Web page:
New Initiative On U.S.–Russia Relations Releases First Joint Study

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The Working Group on the Future of U.S.-Russia Relations, a bilateral collective of rising experts from American and Russian institutions, announces the publication of its first joint report: “U.S.-Russia Relations in Post-Soviet Eurasia: Transcending the Zero-Sum Game.”

Coauthored by Samuel Charap (Center for American Progress, Washington, D.C.) and Mikhail Troitskiy (Moscow State Institute of International Relations, Russia), it examines in detail how the United States’ and Russia’s ties with the countries of post-Soviet Eurasia affect the bilateral relationship.

The report was issued today in Washington, DC at a meeting chaired by Cory Welt, Associate Director, Institute for European, Russian and Eurasian Studies, George Washington University Elliott School of International Affairs; and convened by PONARS Eurasia, based at the Institute for European, Russian and Eurasian Studies at the Elliott School. 

The authors argue that despite the initial successes of the “reset” in U.S.-Russia relations, disputes relating to post-Soviet Eurasia represent “a ‘landmine’ in U.S.-Russia relations that...could ‘detonate’ at any time and seriously complicate cooperation on other issues.” The study identifies key sources of U.S.-Russia tensions in post-Soviet Eurasia and recommends specific measures to facilitate improvement. The complete text of the report in both English and Russian is accessible on the Working Group’s website:

The Working Group, housed at the Davis Center for Russian and Eurasian Studies at Harvard University and PONARS Eurasia are supported by grants from Carnegie Corporation of New York.

The Working Group was founded in the spring of 2010 with the aim of overcoming the lingering mistrust that dominates policy debate about the bilateral relationship in both countries. The group’s 20 members meet twice a year, alternating between Cambridge, Mass., and Moscow, Russia. Each meeting is devoted to analysis of a single subject, with the results integrated into a paper coauthored by one American and one Russian. This unique, truly bilateral approach allows the Working Group to generate path-breaking policy proposals that reflect the interests of both countries.

“The Working Group is a genuinely equal partnership. It reflects our starting point: mutual respect for the other side’s perspectives, even when they differ,” said Timothy Colton, the American co-chair of the Working Group and Chair of the Department of Government at Harvard University. “At the same time, it embodies our conviction that innovative approaches to overcoming obstacles to better bilateral relations are both possible and necessary.”

Sergei Karaganov, the Russian co-chair and dean of the School of World Economics and International Affairs at Moscow’s Higher School of Economics, added: “We need to engage a new generation of experts on both sides, and get beyond confrontation and the repetition of mantras. We’re focusing on the strategic considerations at stake, as well as the micro-level details of particular issues, in order to start untangling the conceptual knots that have stalled progress in the Russia-U.S. relationship.”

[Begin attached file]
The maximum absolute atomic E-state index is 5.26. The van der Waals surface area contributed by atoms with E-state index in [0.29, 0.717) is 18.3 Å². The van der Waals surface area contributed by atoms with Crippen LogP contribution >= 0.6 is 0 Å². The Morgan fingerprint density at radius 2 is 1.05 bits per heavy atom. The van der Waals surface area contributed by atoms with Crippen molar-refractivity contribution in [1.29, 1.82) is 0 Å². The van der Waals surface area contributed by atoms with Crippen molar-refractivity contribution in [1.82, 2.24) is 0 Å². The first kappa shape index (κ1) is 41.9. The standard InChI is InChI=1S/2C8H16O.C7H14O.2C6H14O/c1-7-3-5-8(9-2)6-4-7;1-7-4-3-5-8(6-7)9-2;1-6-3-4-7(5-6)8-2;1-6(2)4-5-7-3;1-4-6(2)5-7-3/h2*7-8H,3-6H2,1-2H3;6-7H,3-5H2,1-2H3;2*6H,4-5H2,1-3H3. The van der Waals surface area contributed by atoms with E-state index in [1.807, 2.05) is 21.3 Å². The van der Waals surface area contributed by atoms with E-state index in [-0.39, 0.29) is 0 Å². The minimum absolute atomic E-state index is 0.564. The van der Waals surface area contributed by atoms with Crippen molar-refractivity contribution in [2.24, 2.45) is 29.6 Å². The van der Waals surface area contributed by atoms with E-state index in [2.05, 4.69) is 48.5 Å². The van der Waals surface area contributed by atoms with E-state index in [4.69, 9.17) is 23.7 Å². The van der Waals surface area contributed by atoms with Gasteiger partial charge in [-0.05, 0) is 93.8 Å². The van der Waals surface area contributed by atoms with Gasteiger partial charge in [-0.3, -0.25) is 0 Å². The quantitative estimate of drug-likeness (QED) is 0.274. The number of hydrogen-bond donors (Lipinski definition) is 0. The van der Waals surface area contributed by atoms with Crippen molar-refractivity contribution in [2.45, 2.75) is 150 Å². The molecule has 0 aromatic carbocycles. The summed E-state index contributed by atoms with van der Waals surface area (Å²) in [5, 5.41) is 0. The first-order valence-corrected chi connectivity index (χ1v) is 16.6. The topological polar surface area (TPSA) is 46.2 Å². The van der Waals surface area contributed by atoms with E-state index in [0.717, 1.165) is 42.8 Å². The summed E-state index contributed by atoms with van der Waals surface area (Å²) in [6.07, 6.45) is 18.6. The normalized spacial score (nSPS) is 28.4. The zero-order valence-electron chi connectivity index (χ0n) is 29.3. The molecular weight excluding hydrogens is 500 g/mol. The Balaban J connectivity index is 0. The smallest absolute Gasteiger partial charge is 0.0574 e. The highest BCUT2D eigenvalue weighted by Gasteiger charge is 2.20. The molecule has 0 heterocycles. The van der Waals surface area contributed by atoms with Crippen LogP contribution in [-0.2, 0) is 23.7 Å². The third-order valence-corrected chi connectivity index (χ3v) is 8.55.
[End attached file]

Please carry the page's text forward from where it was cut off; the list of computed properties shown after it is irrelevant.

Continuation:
The next meeting of the Working Group is slated for December 2011 in Moscow.

The Working Group on the Future of U.S.-Russia Relations convenes rising experts from leading American and Russian institutions to tackle the thorniest issues in the bilateral relationship. By engaging the latest generation of scholars in face-to-face discussion and debate, we aim to generate innovative analysis and policy recommendations that better reflect the common ground between the United States and Russia that is so often obscured by mistrust. We believe our unique, truly bilateral approach offers the best potential for breakthroughs in mutual understanding and reconciliation between our countries.

The Russian side of the Working Group published a comprehensive report on the bilateral relationship—“U.S.-Russia Relations after the ‘Reset’: Building a New Agenda. A View from Russia”—in March 2011. For the complete text, visit

The Davis Center for Russian and Eurasian Studies, established at Harvard University in 1948, supports graduate students, maintains research infrastructure for scholars of all disciplines who focus on Eurasia, hosts visitors from other domestic and foreign institutions, holds seminars and conferences, and organizes sponsored research projects. It is also a vehicle for the study and discussion of public policy topics.

The National Research University—Higher School of Economics (NRU–HSE) was established in 1992 on the initiative of renowned Russian economists and leading reformists from the Russian government in order to promote economic and social reforms. Today, NRU–HSE is one of the leading Russian universities, enjoying the respect of the academic, business and policy-making communities.